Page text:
Chrytian Hernandez, 21, of Donna, TX
VILLA RICA, Ga. -- A video surveillance tape of a theft of used cooking oil has led to the arrest of one man and the discovery of an illegal business.
Early on the morning of December 10, 2011, two men in an old moving van used a pump on a truck to siphon the oil out of 55 gallon drums behind the Big Chic restaurant in Villa Rica.
The truck had the word Pacific written on the side with the letter P and the last letter C missing. That distinguishing characteristic may have led to a traffic stop by a Hiram Police officer who saw the truck when the surveillance tape of the theft was aired on 11Alive News on Monday.
The truck was traced to an illegal business on Bonnie Lane in Dallas. Villa Rica Police found three trucks at the business. All of them were equipped with 5,000 gallon tanks, a pump and hoses to siphon the oil.
In a press release Thursday from Villa Rica Police Captain Keith Shaddix, police said they arrested Chrystian Hernandez of Donna, Texas. The 21-year-old was charged with Theft by Taking. They believe he was the driver of the truck in the surveillance tape. Police are still trying to identify the second suspect in the video.
The name of the business is Green Solutions. According to Capt. Shaddix, it was determined there was no business license for the company and several other violations were found. The Dallas Police Department is investigating those violations. Shaddix said Green Solutions was selling the oil to a company in New Jersey.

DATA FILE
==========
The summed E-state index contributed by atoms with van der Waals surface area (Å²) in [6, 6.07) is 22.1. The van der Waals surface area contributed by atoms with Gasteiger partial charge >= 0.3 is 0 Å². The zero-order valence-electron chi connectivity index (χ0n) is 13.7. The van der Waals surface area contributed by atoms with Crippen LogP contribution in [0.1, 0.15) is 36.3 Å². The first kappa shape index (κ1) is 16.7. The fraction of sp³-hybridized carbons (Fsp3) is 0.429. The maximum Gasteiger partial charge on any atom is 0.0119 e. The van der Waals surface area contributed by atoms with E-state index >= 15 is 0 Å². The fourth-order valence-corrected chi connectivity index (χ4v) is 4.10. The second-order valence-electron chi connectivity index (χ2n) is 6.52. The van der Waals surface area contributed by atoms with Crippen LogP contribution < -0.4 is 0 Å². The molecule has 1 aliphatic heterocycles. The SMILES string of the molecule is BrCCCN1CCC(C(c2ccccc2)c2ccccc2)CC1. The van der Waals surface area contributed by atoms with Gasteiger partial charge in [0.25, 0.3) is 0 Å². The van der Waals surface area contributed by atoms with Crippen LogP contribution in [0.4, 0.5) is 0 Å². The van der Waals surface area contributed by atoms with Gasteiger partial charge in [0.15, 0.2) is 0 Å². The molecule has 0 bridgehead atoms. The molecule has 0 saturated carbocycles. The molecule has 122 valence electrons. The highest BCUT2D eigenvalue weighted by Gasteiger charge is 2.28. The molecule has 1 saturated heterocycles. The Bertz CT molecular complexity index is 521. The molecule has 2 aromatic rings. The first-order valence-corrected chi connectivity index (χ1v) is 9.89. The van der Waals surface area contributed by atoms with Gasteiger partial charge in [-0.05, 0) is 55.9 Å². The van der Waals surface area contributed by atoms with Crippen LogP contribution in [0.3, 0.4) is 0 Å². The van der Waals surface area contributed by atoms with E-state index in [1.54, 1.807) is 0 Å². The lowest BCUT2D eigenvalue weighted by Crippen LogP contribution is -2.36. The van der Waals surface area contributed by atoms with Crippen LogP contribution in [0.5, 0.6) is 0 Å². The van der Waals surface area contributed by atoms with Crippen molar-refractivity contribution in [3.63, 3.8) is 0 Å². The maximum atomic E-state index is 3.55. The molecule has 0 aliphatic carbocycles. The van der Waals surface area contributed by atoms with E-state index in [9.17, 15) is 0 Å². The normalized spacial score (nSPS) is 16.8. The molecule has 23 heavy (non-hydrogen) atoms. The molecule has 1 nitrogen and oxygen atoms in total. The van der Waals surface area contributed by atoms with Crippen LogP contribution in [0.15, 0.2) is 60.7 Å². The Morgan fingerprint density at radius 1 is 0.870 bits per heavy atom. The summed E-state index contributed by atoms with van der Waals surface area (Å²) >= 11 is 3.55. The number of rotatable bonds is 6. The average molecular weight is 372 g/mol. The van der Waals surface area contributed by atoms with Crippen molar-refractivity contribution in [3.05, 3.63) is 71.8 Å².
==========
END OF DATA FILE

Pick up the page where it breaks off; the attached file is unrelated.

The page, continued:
The owner of Big Chic said he was surprised that an arrest was made.
"It really makes me happy to find out who did it and to find out this quick," said Roger Fuller. "We could have never done it without you guys at Channel 11."
Fuller said he sells his used cooking oil to a recycler for $1.57 per gallon. The thieves stole more than 300 gallons from his business.
"I certainly hope this will help other people as much as it did me," he said.
Police said stealing cooking oil, which is used as bio-diesel fuel, is a costly crime in Georgia. They estimate between $15 million to $20 million dollars worth of bio-diesel fuel was stolen in the state last year.